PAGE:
Here’s hoping that everyone in the crowdfunding community is planning to respond to the SEC’s proposals on Rule 147 and 504. Even if they think the SEC got it right. And that they will comment on all aspects of the proposals, even the bits that the SEC got right.
Here’s why. Let’s say the SEC proposes a rule that says companies must disclose whether pets are permitted at the company’s offices. Let’s imagine nearly everyone thinks “Well, that’s reasonable. I want to know how pup-friendly a company is.” They don’t comment because they assume the SEC will adopt the rules as proposed. But in the proposing release the SEC has asked whether this disclosure is appropriate, or whether some alternative form of disclosure, such as whether the CEO likes dogs, would be preferable. The Sneaky Dogs advocacy group doesn’t want anyone to know which offices might welcome dogs. Sneaky Dogs supporters write several comments letters advocating the alternative form of disclosure and no-one else comments. Now it looks to the SEC that the only people who care support the alternative disclosure, and that’s the way the rule is adopted. Despite the fact that nearly everyone loved the original proposal.
So if you like the way the SEC proposed the rules, TELL them. CrowdCheck will be drafting a comment letter, which we will likely post links to, and we are happy for people to copy chunks of it (or all of it for that matter) providing they pay attention to gerundives and do not insert “grocer’s apostrophes”. If you are feeling too lazy to even do that, just drop an message to the SEC saying “I support the proposal as drafted.”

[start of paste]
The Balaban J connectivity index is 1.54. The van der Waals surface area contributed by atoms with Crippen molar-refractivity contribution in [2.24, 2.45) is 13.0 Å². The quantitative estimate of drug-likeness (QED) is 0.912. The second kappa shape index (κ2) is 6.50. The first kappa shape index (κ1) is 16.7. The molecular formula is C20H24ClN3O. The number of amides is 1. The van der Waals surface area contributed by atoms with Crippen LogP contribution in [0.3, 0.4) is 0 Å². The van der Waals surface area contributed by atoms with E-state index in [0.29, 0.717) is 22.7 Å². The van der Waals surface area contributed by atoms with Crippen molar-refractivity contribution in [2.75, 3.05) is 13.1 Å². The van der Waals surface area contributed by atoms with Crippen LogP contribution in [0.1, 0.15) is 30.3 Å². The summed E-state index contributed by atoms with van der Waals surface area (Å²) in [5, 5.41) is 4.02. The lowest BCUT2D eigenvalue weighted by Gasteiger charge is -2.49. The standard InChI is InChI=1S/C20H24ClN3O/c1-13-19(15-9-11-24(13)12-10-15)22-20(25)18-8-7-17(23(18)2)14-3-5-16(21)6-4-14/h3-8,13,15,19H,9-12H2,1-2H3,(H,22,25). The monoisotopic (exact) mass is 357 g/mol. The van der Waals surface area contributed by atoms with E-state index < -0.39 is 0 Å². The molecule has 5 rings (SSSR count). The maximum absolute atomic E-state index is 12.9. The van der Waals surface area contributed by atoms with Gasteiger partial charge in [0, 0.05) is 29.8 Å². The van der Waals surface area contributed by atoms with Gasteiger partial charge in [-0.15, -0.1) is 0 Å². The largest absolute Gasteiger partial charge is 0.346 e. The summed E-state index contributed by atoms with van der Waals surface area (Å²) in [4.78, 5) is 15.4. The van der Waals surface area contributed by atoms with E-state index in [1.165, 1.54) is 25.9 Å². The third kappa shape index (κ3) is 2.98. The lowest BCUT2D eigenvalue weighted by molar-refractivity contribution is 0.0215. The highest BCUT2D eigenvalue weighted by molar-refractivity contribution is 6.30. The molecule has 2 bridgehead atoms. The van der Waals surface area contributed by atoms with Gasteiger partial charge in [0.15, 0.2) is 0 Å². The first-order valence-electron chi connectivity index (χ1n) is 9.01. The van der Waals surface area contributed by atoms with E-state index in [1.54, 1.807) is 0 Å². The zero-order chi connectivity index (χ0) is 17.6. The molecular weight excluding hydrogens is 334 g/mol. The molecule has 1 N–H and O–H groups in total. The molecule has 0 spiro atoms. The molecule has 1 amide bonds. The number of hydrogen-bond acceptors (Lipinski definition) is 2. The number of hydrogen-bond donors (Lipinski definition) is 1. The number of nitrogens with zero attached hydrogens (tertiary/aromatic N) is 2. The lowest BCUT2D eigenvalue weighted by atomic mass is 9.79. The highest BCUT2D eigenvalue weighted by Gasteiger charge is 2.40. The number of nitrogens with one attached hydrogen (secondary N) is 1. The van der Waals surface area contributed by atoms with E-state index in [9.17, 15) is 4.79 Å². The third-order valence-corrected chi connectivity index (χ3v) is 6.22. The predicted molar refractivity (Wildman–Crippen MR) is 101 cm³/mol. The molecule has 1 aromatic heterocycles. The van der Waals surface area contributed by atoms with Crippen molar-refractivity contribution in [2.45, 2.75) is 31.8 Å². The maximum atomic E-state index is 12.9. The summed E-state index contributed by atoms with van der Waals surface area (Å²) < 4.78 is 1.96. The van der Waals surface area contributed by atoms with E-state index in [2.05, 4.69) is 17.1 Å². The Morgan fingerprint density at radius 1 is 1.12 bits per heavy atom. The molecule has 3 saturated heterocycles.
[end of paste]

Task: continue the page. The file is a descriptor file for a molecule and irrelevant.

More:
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Sara Hanks, co-founder and CEO of CrowdCheck, is an attorney with over 30 years of experience in the corporate and securities field. CrowdCheckprovides due diligence and compliance services for online alternative securities offerings. Its services help entrepreneurs and project sponsors through the disclosure and due diligence process, give investors the information they need to make an informed investment decision and avoid fraud and help intermediaries avoid liability. Sara’sprior position was General Counsel of the bipartisan Congressional Oversight Panel, the overseer of the Troubled Asset Relief Program (TARP). Prior to that, Sara spent many years as a partner of Clifford Chance, one of the world’s largest law firms. While at Clifford Chance, she advised on capital markets transactions and corporate matters for companies throughout the world.Sara began her career with the London law firm Norton Rose. She later joined the Securities and Exchange Commission and as Chief of the Office of International Corporate Finance led the team drafting regulations that put into place a new generation of rules governing the capital-raising process. Sara received her law degree from Oxford University and is a member of the New York and DC bars and a Solicitor of the Supreme Court of England and Wales. She serves on the SEC’s Advisory Council on Small and Emerging Companies. She holds a Series 65 securities license as a registered investment advisor. Sara is an aunt, Army wife, skier, cyclist, gardener and animal lover.